CC v LC  EWFC 5210 March 2023
Published: 04/07/2023 15:43
HHJ Wildblood KC. Final hearing in a needs case in which the assets available were limited to a three bedroom property, which housed the W and the three minor children of the marriage. In addition, each party held pensions of a similar value.
The H had refused to engage in proceedings, ignoring orders to disclose documents with penal notices attached, not attending the commital hearing or producing any evidence as to his lack of attendance at other hearings. He had not filed any evidence of his mortgage raising capacity, earning capacity, his housing or other capital needs.
The H had been paying maintenance throughout of £1,062 pcm. The W could not shed any light on the H’s financial position and gave evidence that, in her view, his lack of engagement arose out of his his wish not to reveal the extent of his financial resources and his wish to continue to exercise control.
The judge in drawing inferences found it was impossible to give a specific figure for what the H may have undeclared in capital but, he considered the fact that the H was not troubled by the proceedings at all to be a relevant factor.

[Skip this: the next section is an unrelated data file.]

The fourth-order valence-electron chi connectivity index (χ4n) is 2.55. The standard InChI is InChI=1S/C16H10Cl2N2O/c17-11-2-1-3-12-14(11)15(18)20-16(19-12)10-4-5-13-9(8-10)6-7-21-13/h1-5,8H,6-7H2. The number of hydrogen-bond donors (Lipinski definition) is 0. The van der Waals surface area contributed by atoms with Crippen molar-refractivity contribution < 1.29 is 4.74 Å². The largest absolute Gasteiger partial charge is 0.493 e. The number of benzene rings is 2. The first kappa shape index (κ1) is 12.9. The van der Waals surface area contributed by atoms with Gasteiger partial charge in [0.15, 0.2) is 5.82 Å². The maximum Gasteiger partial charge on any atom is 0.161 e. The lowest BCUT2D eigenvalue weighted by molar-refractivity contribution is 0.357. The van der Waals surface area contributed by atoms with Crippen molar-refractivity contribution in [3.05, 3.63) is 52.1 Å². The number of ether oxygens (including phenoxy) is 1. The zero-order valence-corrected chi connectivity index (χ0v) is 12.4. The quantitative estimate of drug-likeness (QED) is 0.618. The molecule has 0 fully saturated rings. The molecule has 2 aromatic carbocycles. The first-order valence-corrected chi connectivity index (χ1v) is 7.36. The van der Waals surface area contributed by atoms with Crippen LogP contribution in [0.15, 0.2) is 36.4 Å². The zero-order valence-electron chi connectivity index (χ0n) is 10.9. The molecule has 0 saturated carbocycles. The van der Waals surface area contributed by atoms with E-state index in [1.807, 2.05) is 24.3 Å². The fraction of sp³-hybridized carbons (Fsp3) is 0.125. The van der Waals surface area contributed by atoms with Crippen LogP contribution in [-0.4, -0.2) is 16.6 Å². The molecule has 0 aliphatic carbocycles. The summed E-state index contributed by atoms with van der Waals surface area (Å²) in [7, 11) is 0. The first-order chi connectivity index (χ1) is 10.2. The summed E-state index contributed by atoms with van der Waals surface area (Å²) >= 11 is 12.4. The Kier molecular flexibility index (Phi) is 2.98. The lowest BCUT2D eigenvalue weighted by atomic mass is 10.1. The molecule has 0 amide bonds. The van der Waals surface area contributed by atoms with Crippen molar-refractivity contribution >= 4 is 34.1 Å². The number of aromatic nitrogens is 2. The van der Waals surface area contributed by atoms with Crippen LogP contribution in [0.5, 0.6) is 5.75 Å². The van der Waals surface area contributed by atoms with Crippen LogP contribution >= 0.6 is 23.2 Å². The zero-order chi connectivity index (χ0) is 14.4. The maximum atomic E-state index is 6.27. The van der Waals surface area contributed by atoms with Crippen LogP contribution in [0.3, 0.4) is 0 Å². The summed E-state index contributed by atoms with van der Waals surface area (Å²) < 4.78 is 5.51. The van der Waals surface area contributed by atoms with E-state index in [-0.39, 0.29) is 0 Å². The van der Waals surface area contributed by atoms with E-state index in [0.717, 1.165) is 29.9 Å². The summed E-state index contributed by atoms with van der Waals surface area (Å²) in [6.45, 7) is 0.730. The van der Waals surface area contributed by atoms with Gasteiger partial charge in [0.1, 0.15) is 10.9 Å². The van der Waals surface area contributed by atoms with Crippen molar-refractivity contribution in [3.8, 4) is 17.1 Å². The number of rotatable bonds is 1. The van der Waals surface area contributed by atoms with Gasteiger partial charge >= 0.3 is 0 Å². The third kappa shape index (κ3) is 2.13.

The W’s family had offered to assist her in taking over the mortgage on the family home, by paying a lump sum towards the liability in addition to a lump sum to the H of c.£64,500, enabling the W to own the FMH in her sole name.
The children of the family each had additional educational needs, such that the Judge considered that they may well be dependent on the parties beyond their majority. The W’s case was premised, in part, on the distress that moving would cause the children. In addition, that any other suitable property would not be significantly cheaper than the current family home. The receipt of global maintenance from the H, in addition to a salary from the W’s part time work as a teacher, would allow her to take over the reduced mortgage on the family home.
There were cost orders made against the H totalling £5,500, which the Judge ordered would be satisfied by the W paying a reduced lump sum.
The judge found that it would be ‘manifestly contrary to the welfare of the children to direct a sale of the former matrimonial home’ and that it was ‘highly likely that the husband has financial resources beyond those that he has chosed to reveal’. On the basis that the judge was unable to put a figure on what the H did have, the judge found that he should assume that the H has enough to meet his needs as to both capital and income when the lump sum proposed by the W was taken into account.
In addition, the judge gave consideration to a deferred charge but did not order one due to the desirability of a capital clean break, that the W would still need at least 70% of the proceeds to rehouse and the inferences that the H had more financial resources than he had disclosed.